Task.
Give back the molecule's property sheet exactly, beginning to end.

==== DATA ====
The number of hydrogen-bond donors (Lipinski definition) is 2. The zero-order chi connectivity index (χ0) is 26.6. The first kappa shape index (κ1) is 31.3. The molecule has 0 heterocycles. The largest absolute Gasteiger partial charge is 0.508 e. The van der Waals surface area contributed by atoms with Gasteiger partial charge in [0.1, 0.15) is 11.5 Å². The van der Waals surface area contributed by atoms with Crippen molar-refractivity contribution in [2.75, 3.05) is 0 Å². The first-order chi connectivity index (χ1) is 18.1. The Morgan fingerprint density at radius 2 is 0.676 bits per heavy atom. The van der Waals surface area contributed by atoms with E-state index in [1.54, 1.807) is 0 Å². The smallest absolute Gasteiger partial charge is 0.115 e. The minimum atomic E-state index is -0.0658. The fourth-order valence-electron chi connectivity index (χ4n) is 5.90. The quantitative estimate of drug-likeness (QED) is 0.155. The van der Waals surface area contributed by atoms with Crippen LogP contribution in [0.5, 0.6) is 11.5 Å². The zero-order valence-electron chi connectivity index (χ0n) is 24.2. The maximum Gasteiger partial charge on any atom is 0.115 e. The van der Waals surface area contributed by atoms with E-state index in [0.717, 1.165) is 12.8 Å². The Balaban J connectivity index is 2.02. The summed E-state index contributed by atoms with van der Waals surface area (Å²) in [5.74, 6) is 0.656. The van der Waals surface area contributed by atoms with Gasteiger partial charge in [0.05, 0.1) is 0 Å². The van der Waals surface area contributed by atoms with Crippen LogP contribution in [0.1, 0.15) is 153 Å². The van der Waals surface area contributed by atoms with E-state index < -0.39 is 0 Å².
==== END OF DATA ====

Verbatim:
The number of hydrogen-bond donors (Lipinski definition) is 2. The zero-order chi connectivity index (χ0) is 26.6. The first kappa shape index (κ1) is 31.3. The molecule has 0 heterocycles. The largest absolute Gasteiger partial charge is 0.508 e. The van der Waals surface area contributed by atoms with Gasteiger partial charge in [0.1, 0.15) is 11.5 Å². The van der Waals surface area contributed by atoms with Crippen molar-refractivity contribution in [2.75, 3.05) is 0 Å². The first-order chi connectivity index (χ1) is 18.1. The Morgan fingerprint density at radius 2 is 0.676 bits per heavy atom. The van der Waals surface area contributed by atoms with E-state index in [1.54, 1.807) is 0 Å². The smallest absolute Gasteiger partial charge is 0.115 e. The minimum atomic E-state index is -0.0658. The fourth-order valence-electron chi connectivity index (χ4n) is 5.90. The quantitative estimate of drug-likeness (QED) is 0.155. The van der Waals surface area contributed by atoms with Crippen LogP contribution in [0.5, 0.6) is 11.5 Å². The zero-order valence-electron chi connectivity index (χ0n) is 24.2. The maximum Gasteiger partial charge on any atom is 0.115 e. The van der Waals surface area contributed by atoms with E-state index in [0.717, 1.165) is 12.8 Å². The Balaban J connectivity index is 2.02. The summed E-state index contributed by atoms with van der Waals surface area (Å²) in [5.74, 6) is 0.656. The van der Waals surface area contributed by atoms with Gasteiger partial charge in [0.05, 0.1) is 0 Å². The van der Waals surface area contributed by atoms with Crippen LogP contribution in [0.1, 0.15) is 153 Å². The van der Waals surface area contributed by atoms with E-state index < -0.39 is 0 Å².